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ASP.Net Session Management with SQL Server 2000

#1 PsychoCoder  Icon User is offline

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Posted 13 March 2008 - 05:08 PM

In this tutorial I will be walking you through how to set up maintaining ASP.Net session state using Microsoft SQL Server 2000. Before getting into the actual set up of SQL Server, lets take a bit to compare session state in classic ASP with that of ASP.Net. A session is the period of time a user interacts with your Web application. With classic ASP if you wanted to maintain session state, that is, store the session data for each unique user while they interact with your Web application, you could use the intrinsic Session State object.

To simplify things, session state is a dictionary, hashtable, e.g. in memory, or key-value pairs, that can be used to read from and write to for the length of a users session. An example is with a shopping cart, lets say when the user selects "Add to cart" you write the product to the session object until the user selects "Checkout", that would look like


Session("Products") = "19' LCD Monitor,Seagate 300GB SATA HDD; "



And you just keep adding the users products until they decide to checkout and leave. That is how you can write data to the users session state, you can also read data from the same session state. In this example when the user selects "Checkout" we will have to get the items from their session so we can add it to the database, or however you're doing your storage. One way of doing that, given we have a delimited string, is like so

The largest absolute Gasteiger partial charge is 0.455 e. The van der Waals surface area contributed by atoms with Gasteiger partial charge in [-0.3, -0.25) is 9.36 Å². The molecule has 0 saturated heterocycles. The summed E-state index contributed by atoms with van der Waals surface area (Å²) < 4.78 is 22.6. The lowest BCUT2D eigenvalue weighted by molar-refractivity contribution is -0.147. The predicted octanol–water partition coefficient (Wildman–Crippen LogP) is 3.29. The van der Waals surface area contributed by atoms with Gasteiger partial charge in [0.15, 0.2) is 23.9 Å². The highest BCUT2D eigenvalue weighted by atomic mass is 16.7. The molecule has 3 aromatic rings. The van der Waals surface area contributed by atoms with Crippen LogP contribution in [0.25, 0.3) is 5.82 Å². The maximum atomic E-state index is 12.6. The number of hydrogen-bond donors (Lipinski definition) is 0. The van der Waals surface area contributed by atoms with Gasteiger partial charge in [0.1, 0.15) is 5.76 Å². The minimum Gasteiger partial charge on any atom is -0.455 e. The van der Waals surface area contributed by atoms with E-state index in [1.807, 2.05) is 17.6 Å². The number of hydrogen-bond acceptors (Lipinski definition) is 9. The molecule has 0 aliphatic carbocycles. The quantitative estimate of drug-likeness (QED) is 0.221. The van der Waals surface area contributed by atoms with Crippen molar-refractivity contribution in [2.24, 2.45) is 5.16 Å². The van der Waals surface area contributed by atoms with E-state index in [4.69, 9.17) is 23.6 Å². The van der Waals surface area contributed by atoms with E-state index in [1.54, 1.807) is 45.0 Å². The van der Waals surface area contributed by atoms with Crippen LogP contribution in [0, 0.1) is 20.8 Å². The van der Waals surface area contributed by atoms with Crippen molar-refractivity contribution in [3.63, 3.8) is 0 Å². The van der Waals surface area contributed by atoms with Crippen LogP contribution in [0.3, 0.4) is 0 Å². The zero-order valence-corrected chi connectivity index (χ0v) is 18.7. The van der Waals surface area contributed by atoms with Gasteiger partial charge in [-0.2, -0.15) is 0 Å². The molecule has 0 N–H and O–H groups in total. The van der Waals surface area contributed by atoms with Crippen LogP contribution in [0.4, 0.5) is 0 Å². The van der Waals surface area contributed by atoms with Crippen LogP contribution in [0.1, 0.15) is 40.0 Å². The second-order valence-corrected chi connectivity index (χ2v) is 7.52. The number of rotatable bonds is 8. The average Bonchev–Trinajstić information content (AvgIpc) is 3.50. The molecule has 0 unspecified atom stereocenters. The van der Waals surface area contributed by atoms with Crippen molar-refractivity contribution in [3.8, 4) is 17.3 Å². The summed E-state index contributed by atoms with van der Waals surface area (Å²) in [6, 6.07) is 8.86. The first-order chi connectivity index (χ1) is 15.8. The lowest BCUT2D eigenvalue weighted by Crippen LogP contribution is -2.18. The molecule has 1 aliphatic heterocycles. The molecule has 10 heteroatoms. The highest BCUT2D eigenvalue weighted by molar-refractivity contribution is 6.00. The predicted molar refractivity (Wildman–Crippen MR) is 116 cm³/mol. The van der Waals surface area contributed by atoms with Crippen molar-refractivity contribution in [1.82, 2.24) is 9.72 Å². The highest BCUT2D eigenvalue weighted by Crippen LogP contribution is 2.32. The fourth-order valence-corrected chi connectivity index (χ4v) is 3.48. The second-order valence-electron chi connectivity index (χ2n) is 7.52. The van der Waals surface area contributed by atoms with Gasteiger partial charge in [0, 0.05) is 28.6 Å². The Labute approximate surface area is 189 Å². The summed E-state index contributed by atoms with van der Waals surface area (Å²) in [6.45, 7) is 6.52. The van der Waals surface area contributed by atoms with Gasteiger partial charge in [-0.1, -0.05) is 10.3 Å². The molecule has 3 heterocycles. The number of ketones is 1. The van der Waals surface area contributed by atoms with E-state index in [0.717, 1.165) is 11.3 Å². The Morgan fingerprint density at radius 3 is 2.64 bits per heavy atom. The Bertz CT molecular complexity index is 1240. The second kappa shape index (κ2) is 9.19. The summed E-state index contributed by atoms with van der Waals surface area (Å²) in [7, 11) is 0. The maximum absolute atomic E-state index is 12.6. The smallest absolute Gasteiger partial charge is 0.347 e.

' Get the users products
Dim products
products = Session("Products")




We then have a delimited string that we can split on the comma's and manipulate it how we wish. In ASP session state is maintained by assigning each user a unique id that is then stored in a HTTP cookie. Each time the user makes a request, this cookie is sent along with the request and the server uses that value to identify each user and what they have in their session. ASP developers used this method for many years, and successfully I might add, but it does have it's limitations.

Session state is process dependent, meaning it has to run in the same process that the ASP.DLL runs in, so if the server restarts or crashes, the users session, and it's data, is lost forever. Session state is also pretty much useless in a server farm environment, as each server assigns a different unique ID to each visitor, making it impossible to them to track and maintain each user. Lastly session state is rendered useless is the user has cookies turned off. As I stated before session is maintained via HTTP cookies, so no cookie means no session.